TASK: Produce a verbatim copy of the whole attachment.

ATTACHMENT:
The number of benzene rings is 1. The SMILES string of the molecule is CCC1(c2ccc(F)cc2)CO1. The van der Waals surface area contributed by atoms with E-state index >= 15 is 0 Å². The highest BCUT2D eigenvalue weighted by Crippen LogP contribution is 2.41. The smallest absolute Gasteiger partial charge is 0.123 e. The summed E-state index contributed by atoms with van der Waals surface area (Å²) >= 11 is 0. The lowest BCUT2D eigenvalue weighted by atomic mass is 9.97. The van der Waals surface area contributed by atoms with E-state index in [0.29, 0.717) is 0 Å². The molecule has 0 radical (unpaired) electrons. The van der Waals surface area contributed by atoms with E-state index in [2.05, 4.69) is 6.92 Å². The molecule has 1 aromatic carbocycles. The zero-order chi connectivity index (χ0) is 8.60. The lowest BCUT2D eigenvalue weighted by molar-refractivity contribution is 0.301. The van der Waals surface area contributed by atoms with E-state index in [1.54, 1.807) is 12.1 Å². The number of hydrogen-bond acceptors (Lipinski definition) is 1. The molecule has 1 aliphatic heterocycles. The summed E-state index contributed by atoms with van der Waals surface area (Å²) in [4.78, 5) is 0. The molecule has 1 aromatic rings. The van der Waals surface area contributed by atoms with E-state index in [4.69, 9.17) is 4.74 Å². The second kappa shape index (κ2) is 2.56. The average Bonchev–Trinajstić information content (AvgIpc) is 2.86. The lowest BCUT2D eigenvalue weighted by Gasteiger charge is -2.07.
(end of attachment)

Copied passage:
The number of benzene rings is 1. The SMILES string of the molecule is CCC1(c2ccc(F)cc2)CO1. The van der Waals surface area contributed by atoms with E-state index >= 15 is 0 Å². The highest BCUT2D eigenvalue weighted by Crippen LogP contribution is 2.41. The smallest absolute Gasteiger partial charge is 0.123 e. The summed E-state index contributed by atoms with van der Waals surface area (Å²) >= 11 is 0. The lowest BCUT2D eigenvalue weighted by atomic mass is 9.97. The van der Waals surface area contributed by atoms with E-state index in [0.29, 0.717) is 0 Å². The molecule has 0 radical (unpaired) electrons. The van der Waals surface area contributed by atoms with E-state index in [2.05, 4.69) is 6.92 Å². The molecule has 1 aromatic carbocycles. The zero-order chi connectivity index (χ0) is 8.60. The lowest BCUT2D eigenvalue weighted by molar-refractivity contribution is 0.301. The van der Waals surface area contributed by atoms with E-state index in [1.54, 1.807) is 12.1 Å². The number of hydrogen-bond acceptors (Lipinski definition) is 1. The molecule has 1 aliphatic heterocycles. The summed E-state index contributed by atoms with van der Waals surface area (Å²) in [4.78, 5) is 0. The molecule has 1 aromatic rings. The van der Waals surface area contributed by atoms with E-state index in [4.69, 9.17) is 4.74 Å². The second kappa shape index (κ2) is 2.56. The average Bonchev–Trinajstić information content (AvgIpc) is 2.86. The lowest BCUT2D eigenvalue weighted by Gasteiger charge is -2.07.